Focusing Leica lenses with infrared film

Discussion in 'Rangefinder Forum' started by tbm, Aug 8, 2005.

  1. tbm

    tbm Member

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    I would truly like to finally shoot some b&w infrared film with my Leica M and R lenses, but none of them have a marking for focusing. Does anybody have a foolproof method for accurately focusing said lenses?

    Terry
     
  2. Ole

    Ole Moderator Staff Member

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    It would all depend on the lens. There are unfortunately no absolute rules for how much to shift focus with IR film.

    However: Unless you use Kodak HIE it doesn't matter. All other films are only sensitive to near-infrared down to about 800nm, which is close enough to visible light that most lenses will be fairly wll corrected. I've shot the new MACO IR 820/400 with a Voigländer 21mm lens, nd everything was tack sharp. Of course the extreme DOF with a 21mm lens helped a lot :smile:
     
  3. mono

    mono Subscriber

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    As far as I know Leica lenses need no correction with IR! That is why you`ll find no IR marks on them.
     
  4. Claire Senft

    Claire Senft Member

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    I have no experience with infra-red film...zero. I am thinking about Ole,s remark inre: the 21mm Voigtlander. He states that the exreme depth of field helped a lot.

    I wonder if this is so. If the focus shift happens at the film plane..depth of focus..then the shorter the focal length the more of a problem you would have. Stopping down of course would help.
     
  5. Woolliscroft

    Woolliscroft Member

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    Stop down a bit and the DOF should get you through. It works for me.

    David.
     
  6. Ole

    Ole Moderator Staff Member

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    Since I used a Bessa-L (no rangefinder), all my distances were guesstimated. So DoF was a really great help!

    Any difference in focal plane between IR and visible light should be less than the thickness of the emulsion from what I have seen of data on the 21mm Color-Skopar.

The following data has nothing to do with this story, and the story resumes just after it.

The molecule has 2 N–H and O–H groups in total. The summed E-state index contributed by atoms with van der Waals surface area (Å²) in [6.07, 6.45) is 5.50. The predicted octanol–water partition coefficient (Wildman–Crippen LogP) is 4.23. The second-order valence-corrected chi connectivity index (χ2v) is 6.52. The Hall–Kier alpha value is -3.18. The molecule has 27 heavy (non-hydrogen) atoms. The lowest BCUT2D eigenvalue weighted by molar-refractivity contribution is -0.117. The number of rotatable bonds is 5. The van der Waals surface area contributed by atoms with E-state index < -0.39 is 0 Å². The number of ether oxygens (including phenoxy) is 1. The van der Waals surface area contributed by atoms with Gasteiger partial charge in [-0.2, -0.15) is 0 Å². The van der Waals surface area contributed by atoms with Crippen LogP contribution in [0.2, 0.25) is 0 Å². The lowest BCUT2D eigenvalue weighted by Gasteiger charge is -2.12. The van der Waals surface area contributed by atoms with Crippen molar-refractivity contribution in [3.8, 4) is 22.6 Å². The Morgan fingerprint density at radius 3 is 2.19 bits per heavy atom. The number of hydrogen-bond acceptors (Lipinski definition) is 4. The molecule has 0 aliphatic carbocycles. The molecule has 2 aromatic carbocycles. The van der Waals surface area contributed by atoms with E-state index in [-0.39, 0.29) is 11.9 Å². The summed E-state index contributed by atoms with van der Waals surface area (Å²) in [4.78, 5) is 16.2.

7. JohnArs

    JohnArs Subscriber

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    Mono is right on!
    The quality of Leica lenses is up to the IR span and so they need no correction.
    So don't worry be happy!
     
  8. Lee Shively

    Lee Shively Member

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    I've had limited experience with IR films but the biggest obstacle was using the dark red filters, not the focus compensation. Stop down a bit and you won't have any problems. Leicas--all rangefinders--overcome the problems of using dark filters since you don't have to focus through the lens.
     
  9. Helen B

    Helen B Member

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    I'm not so sure that Leica lenses are corrected into the infrared. Remember that an IR focus mark only applies to one wavelength, probably at one distance setting. With IR film you have a choice of filter and film combinations that result in different centre wavelengths. If you are focussing by eye, rather than by scale, through a red filter then the focus point may already be affected by wavelength.

    I have read sources on the internet (Willem-Jan Markerink is one) that say that Leica do not put IR marks on their lenses nowadays because they could give a false sense of accuracy. Whether that is true or not, I share the view that the answer is to stop down.

    Best,
    Helen
     
  10. Trivette

    Trivette Member

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    I'm not sure either. The 40mm Minolta M-Rokkor has a focussing mark for IR, and it is optically identical to the 40mm Summicron-C.
     
  11. Dr.Kollig

    Dr.Kollig Member

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    Had a look thru my Leica lenses, could not find a single one with IR-mark, not even 1936 90/4 seems to have one, also none on my 1950 Carl Zeiss Jena, modern Zeiss have the IR-mark at scale of depth position "aperture 4". My Nikon 105/2.5 SM says 5.6 my 50/1.2 F also says 5.6. So my idea is as long as the lens is not a APO type, I would focus my rangefinder and then adjust this distance to scale of depth aperture 4 or 5.6 -IF using Kodak High Speed Infrared.
    For films like SFX 200, APX 200 S which are only sensitive to 750 nm and can be used with 25/29 filters I would just leave it as it is.
    Only Kodak High Speed Infrared combined with a Wratten 87 or B&W 92 should require a focus correction. Say object is close to infinity try hyperfocal distance...
    In doubt one picture without correction one with correction...

    Kindest regards,

    Wolfram

    post scriptum: the quality of a lens is not directly related to its price.
     
  12. Trivette

    Trivette Member

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    Thanks for the information, Wolfram. On my 40mm Minolta lens (a multi-coated version of the 40mm Leitz Summicron), the IR mark is about halfway between f/4 and f/5.6 on the DOF scale.

    Richard